Water woes for farmers
The West Coast has been steeling itself for what the Bureau of Reclamation in Klamath, Ore., calls a critically dry year. On April 6, the bureau announced that 90 percent of the farmers in the Klamath Basin of southern Oregon would not receive any water from the Klamath Water Project. The Project includes Klamath Lake and the Klamath River, which flows through Oregon and into California before combining with the Trinity River and pouring into the Pacific Ocean. The 10 percent of farmers who will receive water live on the eastern side of the basin where the Clear Creek offshoot of the Lost River provides supplemental water.
As of early April — the end of the typical rainy season — Bureau of
Reclamation officials in charge of the Klamath Basin Water Project predicted
that this season will be one of the one of the driest since the Project
was established in 1907. Never before have farmers gone without any water,
says Jeffrey McCracken of the Mid-Pacific Bureau of Reclamation. There
are typically 500,000 acre-feet of water to be distributed to regional
farmers. But the combination of drought conditions and environmental regulations
that require lake and river water levels to be maintained for salmon and
suckerfish habitats has resulted in what could be the worst year in the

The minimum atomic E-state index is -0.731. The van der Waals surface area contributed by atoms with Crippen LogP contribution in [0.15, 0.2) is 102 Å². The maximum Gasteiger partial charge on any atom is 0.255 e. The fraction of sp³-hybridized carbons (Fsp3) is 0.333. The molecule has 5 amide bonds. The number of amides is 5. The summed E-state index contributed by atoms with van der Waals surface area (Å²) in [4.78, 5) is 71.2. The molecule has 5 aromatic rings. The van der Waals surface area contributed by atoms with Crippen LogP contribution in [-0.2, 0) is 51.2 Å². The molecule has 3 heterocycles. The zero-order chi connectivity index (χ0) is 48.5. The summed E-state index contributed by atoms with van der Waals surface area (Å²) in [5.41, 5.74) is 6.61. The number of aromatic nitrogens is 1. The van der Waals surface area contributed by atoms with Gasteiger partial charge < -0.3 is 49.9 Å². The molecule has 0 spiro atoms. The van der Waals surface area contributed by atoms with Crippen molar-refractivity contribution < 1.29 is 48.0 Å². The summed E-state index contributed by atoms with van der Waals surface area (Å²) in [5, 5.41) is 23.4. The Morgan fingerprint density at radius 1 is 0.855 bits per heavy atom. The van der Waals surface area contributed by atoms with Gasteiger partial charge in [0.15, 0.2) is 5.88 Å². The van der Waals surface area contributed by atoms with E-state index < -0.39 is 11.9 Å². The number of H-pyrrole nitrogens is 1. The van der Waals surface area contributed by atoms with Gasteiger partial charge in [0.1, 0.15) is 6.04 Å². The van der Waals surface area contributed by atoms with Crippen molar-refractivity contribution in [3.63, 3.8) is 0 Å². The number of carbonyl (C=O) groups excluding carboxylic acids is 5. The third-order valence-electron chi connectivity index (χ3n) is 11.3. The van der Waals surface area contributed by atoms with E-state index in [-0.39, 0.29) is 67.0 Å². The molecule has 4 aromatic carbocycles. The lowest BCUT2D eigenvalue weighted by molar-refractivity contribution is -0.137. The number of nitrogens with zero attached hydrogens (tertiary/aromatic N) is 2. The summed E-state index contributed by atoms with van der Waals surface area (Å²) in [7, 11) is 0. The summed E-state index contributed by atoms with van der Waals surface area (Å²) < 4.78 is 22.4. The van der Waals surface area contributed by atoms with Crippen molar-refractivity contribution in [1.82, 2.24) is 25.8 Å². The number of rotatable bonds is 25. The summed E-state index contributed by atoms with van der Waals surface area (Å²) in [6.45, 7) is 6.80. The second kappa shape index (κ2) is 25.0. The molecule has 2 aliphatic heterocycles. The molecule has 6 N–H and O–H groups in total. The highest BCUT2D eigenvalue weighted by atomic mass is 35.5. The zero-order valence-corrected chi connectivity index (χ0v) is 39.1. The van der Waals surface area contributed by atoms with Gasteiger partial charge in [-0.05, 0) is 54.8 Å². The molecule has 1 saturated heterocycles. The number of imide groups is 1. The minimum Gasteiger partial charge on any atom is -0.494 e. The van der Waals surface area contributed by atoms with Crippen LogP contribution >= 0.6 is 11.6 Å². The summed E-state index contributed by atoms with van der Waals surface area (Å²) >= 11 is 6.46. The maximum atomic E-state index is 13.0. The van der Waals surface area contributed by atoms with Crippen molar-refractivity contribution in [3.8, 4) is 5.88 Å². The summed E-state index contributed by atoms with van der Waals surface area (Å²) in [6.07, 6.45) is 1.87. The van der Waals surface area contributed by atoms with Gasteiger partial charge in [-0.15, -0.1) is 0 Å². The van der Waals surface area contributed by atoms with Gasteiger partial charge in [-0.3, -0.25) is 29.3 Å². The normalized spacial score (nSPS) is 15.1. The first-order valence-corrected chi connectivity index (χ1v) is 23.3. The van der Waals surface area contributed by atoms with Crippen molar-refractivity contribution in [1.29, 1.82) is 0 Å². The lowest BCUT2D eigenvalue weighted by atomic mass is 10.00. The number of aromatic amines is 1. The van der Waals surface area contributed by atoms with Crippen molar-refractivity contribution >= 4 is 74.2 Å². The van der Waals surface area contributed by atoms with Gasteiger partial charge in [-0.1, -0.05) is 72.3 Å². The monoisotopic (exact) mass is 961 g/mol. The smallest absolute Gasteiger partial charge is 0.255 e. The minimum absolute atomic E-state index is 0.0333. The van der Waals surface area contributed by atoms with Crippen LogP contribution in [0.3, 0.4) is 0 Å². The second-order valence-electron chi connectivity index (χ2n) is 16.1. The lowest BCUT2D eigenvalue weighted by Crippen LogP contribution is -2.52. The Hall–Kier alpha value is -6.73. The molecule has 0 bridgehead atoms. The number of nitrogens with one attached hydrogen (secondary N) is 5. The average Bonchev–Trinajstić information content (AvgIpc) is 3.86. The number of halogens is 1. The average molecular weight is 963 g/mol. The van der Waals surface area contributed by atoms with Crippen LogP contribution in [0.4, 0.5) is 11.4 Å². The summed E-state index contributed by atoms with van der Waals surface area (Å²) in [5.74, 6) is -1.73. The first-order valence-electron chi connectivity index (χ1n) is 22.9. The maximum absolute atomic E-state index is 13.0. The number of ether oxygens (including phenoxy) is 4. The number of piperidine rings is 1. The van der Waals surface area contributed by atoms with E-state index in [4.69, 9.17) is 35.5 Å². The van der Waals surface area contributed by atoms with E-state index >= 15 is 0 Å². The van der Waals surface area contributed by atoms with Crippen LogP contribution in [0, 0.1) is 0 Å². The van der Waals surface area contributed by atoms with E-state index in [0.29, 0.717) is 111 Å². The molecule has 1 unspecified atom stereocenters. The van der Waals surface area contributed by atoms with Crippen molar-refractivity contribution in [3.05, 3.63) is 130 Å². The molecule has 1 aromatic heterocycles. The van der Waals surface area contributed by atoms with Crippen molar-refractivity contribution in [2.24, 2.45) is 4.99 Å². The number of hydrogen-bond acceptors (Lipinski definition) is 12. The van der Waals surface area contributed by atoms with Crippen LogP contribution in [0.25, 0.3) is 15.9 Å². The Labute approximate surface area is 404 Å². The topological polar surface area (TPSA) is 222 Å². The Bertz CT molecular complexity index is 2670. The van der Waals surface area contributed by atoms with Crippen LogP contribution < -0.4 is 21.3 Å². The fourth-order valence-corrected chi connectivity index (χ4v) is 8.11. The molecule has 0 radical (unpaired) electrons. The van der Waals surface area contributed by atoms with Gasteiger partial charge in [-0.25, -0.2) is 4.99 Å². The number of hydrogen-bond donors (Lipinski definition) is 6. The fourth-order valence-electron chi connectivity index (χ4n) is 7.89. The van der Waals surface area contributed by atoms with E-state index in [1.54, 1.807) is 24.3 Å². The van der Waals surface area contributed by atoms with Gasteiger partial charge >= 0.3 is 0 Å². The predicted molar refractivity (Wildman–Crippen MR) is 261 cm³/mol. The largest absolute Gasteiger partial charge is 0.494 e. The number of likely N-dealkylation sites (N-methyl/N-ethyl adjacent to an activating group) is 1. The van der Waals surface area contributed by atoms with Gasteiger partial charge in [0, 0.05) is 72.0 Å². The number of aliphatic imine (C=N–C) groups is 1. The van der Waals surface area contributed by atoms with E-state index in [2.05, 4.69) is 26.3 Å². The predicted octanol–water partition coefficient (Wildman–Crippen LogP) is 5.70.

Project’s 94-year history.
Feeding the future
the world’s population grows larger and wealthier, agricultural lands will
necessarily grow. In the April 13 Science, ecologists explain that
as the world struggles to feed its hungry population it may slowly choke
Agricultural growth taxes the environment — the industry releases large amounts of nitrogen and phosphates, saps freshwater supplies and converts natural ecosystems. While none of these problems can be entirely avoided, we need to take steps to minimize its deleterious effects on the global environment, explains David Tilman of the University of Minnesota and his Science co-authors.
Based on changes over the past 40 years in world population, gross domestic product, nitrogen and phosporous fertilizer usage, pesticide production and imports, and measurements of global pasture and crop lands, the study authors forecast how these variables will change in the coming half-century. They project that nitrogen and phosphates will increase 2.4 to 2.6 fold — spurring eutrophication of terrestrial, freshwater and near-shore marine ecosystems. Without better land management techniques, they say, 10 trillion hectares of natural ecosystem will become agricultural land by the year 2050.
Further research and application of existing knowledge could retard environmental degredation, but even the best available technologies — present or future — cannot prevent many of the forecasted problems. Tilman and colleagues call for improved regional forecasts and predictions based on mechanistic models.